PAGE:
The ISC welcomes the Lions Eye Institute, who will work with NASA to further develop research into intracranial pressure in astronauts, which can lead to vision loss.

Intracranial pressue can rise to unsafe levels in astronauts who are in space for more than six months. Not only can intracranial pressure be an issue for astronauts, it is also known to affect recovery from traumatic head injury, brain tumours, optic nerve swelling, and glaucoma.

The Lions Eye Institute‘s Managing Director Professor Bill Morgan, is a key member of the space physiology and medicine research group of the ISC, and will also sit on the Board. His research team will focus on refining current technique for the measurement and treatment of intracranial pressure.  The aim is for regular monitoring of astronaut cranial pressure, as well as treatments to reduce or eliminate dangerous levels that can be applied in space. It is anticipated that technological advances gained for space travel will have direct flow-on effects into diagnostic devices on Earth.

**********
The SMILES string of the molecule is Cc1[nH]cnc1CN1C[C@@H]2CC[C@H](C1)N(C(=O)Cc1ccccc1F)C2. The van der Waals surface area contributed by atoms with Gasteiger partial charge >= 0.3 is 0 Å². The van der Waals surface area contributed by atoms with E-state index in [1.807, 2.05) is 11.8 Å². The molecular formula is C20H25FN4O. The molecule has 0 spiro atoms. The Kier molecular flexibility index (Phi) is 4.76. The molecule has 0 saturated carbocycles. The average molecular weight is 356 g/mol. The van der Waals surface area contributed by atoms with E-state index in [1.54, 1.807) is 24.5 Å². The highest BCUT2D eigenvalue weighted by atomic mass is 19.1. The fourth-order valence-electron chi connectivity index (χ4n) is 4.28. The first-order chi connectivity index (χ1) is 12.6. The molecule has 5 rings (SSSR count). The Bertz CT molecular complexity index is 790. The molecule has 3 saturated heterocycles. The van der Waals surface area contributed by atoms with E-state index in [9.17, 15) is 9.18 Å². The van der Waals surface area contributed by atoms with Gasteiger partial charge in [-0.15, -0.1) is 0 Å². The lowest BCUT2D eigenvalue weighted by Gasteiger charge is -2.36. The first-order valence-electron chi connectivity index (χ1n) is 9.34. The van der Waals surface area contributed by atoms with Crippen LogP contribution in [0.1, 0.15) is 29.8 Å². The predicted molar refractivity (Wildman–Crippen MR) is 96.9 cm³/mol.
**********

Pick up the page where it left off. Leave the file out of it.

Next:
“Altough still in its early days, the International Space Centre will provide opportunity for many new discoveries in a wide range of fields, including space explorations, and of course, medicine in space,” Professor Morgan said.

“We are excited for what the future holds, and how this will translate to improvements in eye health care and treatment right here in Western Australia.”

Courtesy Lions Eye Institute‘s Autumn 2021 vision News magazine, p.13.